Part 2 discusses the SQL Server DBA interview and selection process with respect to being an interviewee or interviewer. Do you need a full-time, part-time, contracted, or outsourced SQL Server DBA? How do you interview a prospective SQL Server DBA candidate with effectiveness and pro^ciency to avoid the possibility of a bad hire? These are questions that team leaders, project managers, consultant companies, and human resource departments are faced with in choosing a SQL Server DBA. If your company outsources the role of a SQL Server DBA, how do you assure yourself that you have de^ned the correct areas of responsibility that will shape a Service Level Agreement (SLA)? This part will help you to answer these questions to ensure the selection of the correct SQL Server DBA candidate and to create the most productive SQL Server DBA support de^nition for a SLA. This part also offers some insight into starting your new position as a SQL Server DBA once you have been selected. How should you start your new job? What agenda should you have in place?
Part 3 will assist Oracle or Sybase DBAs in obtaining knowledge of how to migrate their technology to the SQL Server environment. It will inform them of the similarities of their DBA role to the SQL Server DBA role. As data warehouses become more and more heterogeneous and technologies overlap, an Oracle or Sybase DBA may be tasked to cross-train and take on the SQL Server DBA role.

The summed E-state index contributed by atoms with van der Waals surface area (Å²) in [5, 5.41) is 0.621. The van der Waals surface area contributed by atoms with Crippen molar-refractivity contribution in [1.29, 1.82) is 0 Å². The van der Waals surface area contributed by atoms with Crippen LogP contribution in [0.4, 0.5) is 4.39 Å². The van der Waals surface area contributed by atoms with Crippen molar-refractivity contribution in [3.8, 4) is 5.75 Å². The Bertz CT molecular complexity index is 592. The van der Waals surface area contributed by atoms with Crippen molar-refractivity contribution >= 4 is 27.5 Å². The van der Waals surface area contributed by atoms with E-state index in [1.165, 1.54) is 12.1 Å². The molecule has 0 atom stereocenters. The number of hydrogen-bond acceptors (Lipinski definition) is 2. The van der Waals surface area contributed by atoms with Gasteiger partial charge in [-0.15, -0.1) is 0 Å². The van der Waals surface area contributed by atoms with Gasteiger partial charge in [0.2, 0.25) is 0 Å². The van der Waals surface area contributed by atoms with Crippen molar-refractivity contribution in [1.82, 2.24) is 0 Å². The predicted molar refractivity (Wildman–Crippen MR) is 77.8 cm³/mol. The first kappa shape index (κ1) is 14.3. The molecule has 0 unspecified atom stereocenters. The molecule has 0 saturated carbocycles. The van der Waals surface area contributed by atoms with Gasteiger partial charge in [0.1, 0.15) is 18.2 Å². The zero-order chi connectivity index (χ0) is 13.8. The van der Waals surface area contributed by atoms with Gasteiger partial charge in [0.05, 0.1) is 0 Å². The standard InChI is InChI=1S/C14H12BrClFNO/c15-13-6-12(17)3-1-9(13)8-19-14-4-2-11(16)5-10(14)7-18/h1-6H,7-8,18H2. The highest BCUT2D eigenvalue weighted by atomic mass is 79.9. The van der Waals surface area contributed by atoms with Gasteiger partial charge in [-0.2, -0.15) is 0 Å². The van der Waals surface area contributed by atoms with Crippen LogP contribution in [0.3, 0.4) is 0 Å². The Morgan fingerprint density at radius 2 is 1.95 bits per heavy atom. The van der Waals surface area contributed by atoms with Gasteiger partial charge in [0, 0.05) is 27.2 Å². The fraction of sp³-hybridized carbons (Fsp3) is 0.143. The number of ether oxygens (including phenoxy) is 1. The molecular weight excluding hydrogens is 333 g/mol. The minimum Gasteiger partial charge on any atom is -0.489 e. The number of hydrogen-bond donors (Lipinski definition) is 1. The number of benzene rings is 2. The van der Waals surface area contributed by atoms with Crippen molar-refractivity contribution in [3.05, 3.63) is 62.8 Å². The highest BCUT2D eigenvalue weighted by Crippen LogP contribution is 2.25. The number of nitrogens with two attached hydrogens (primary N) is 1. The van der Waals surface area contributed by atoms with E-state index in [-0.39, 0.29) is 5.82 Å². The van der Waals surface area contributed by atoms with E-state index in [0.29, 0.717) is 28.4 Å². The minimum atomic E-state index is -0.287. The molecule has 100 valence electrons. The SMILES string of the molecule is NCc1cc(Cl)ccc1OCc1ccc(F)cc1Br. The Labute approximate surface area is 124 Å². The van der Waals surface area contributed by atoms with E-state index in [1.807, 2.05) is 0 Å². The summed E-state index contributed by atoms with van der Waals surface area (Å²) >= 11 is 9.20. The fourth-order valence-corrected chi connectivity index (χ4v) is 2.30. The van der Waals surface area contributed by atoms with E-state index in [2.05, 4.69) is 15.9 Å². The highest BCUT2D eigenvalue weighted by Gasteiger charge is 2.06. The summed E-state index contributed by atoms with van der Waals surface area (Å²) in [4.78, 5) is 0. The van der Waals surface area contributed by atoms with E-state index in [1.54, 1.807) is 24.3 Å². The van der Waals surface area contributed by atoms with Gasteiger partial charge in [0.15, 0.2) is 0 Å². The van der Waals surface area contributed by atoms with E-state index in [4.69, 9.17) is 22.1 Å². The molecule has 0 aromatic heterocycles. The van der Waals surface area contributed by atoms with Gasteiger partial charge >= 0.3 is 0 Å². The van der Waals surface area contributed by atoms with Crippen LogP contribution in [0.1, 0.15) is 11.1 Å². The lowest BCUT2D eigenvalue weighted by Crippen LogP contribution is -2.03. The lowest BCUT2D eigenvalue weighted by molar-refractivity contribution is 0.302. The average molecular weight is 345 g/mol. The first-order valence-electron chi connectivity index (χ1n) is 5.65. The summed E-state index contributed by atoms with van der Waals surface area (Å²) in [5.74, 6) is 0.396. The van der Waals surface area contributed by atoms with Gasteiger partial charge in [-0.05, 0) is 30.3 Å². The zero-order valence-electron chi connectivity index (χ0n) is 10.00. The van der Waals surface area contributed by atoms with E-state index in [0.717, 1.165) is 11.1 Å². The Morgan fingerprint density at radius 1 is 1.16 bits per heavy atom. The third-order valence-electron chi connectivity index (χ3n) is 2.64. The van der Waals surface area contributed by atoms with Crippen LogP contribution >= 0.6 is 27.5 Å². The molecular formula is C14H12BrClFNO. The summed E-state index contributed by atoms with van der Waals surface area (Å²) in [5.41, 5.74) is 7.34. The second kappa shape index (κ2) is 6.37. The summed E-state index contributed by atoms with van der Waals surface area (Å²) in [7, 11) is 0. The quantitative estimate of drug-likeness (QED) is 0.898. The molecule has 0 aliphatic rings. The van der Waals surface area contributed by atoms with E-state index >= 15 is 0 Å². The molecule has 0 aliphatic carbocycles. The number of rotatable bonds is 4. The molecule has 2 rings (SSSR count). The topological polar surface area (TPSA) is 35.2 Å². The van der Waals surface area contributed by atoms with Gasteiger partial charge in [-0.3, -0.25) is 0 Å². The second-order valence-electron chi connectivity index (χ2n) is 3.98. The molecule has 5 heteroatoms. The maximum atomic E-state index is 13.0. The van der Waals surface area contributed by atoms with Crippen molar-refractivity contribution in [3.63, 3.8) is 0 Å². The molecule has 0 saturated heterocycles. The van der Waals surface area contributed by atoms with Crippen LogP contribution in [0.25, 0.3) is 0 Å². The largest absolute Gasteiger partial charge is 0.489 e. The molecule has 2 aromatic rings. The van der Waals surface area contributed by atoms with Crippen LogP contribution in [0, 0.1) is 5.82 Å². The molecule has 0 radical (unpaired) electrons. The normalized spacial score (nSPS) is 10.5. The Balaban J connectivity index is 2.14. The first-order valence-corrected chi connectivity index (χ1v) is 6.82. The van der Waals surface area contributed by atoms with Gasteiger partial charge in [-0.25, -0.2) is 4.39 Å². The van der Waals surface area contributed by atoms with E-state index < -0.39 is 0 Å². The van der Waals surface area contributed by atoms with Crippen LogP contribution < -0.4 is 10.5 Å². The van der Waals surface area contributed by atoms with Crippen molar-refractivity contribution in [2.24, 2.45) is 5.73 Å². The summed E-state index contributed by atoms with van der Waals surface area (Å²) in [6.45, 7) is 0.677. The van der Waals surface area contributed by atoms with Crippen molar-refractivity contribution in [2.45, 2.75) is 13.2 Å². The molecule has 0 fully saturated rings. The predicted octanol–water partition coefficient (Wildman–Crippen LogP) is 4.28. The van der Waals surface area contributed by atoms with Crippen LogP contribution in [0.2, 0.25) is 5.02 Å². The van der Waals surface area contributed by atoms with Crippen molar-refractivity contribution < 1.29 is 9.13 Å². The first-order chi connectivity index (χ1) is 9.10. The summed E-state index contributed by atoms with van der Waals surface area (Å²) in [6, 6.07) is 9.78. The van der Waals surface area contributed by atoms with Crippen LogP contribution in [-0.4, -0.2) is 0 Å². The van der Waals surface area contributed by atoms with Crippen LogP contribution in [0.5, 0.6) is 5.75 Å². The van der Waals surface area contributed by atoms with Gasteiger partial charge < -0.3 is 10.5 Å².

Appendix A will list locations and resources to acquire the skill sets for you to prepare and maintain your position as a SQL Server DBA. This portal of resources will allow you to plan your training and preparation with respect to all the skill sets suggested in Part 1 to become a successful SQL Server DBA.
Appendix B will go into detail about the included CD-ROMUs contents, installation steps, and support information. The CD-ROM contains scripts to assist the DBA, as well as many crucial document templates that can be used to create SQL Server standards and procedures.
Appendix C will go into detail about the reserved keywords that SQL Server and ODBC currently utilize and the keywords that are reserved for future use.Appendix D categorizes, lists, and summarizes the database consistency check commands (DBCC) that SQL Server 2000 offers a SQL Server DBA when performing maintenance and troubleshooting on the database server and/or databases.